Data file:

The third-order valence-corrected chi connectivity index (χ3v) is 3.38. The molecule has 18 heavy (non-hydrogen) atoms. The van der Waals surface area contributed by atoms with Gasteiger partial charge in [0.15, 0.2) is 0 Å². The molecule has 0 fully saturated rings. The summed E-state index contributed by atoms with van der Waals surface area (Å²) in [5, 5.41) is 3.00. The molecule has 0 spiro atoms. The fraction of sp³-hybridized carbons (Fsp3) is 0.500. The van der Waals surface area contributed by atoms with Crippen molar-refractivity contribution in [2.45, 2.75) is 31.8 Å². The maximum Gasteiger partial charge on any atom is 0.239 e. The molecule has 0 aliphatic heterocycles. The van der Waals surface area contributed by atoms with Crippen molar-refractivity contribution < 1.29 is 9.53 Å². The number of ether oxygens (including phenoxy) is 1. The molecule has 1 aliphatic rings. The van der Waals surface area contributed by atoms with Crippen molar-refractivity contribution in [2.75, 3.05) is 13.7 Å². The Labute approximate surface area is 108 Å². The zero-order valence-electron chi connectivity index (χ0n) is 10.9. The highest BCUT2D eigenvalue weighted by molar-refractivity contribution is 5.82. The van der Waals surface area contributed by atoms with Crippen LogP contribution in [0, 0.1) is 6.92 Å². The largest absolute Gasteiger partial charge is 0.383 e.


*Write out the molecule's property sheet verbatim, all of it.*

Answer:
The third-order valence-corrected chi connectivity index (χ3v) is 3.38. The molecule has 18 heavy (non-hydrogen) atoms. The van der Waals surface area contributed by atoms with Gasteiger partial charge in [0.15, 0.2) is 0 Å². The molecule has 0 fully saturated rings. The summed E-state index contributed by atoms with van der Waals surface area (Å²) in [5, 5.41) is 3.00. The molecule has 0 spiro atoms. The fraction of sp³-hybridized carbons (Fsp3) is 0.500. The van der Waals surface area contributed by atoms with Crippen molar-refractivity contribution in [2.45, 2.75) is 31.8 Å². The maximum Gasteiger partial charge on any atom is 0.239 e. The molecule has 0 aliphatic heterocycles. The van der Waals surface area contributed by atoms with Crippen molar-refractivity contribution < 1.29 is 9.53 Å². The number of ether oxygens (including phenoxy) is 1. The molecule has 1 aliphatic rings. The van der Waals surface area contributed by atoms with Crippen molar-refractivity contribution in [2.75, 3.05) is 13.7 Å². The Labute approximate surface area is 108 Å². The zero-order valence-electron chi connectivity index (χ0n) is 10.9. The highest BCUT2D eigenvalue weighted by molar-refractivity contribution is 5.82. The van der Waals surface area contributed by atoms with Crippen LogP contribution in [0, 0.1) is 6.92 Å². The largest absolute Gasteiger partial charge is 0.383 e.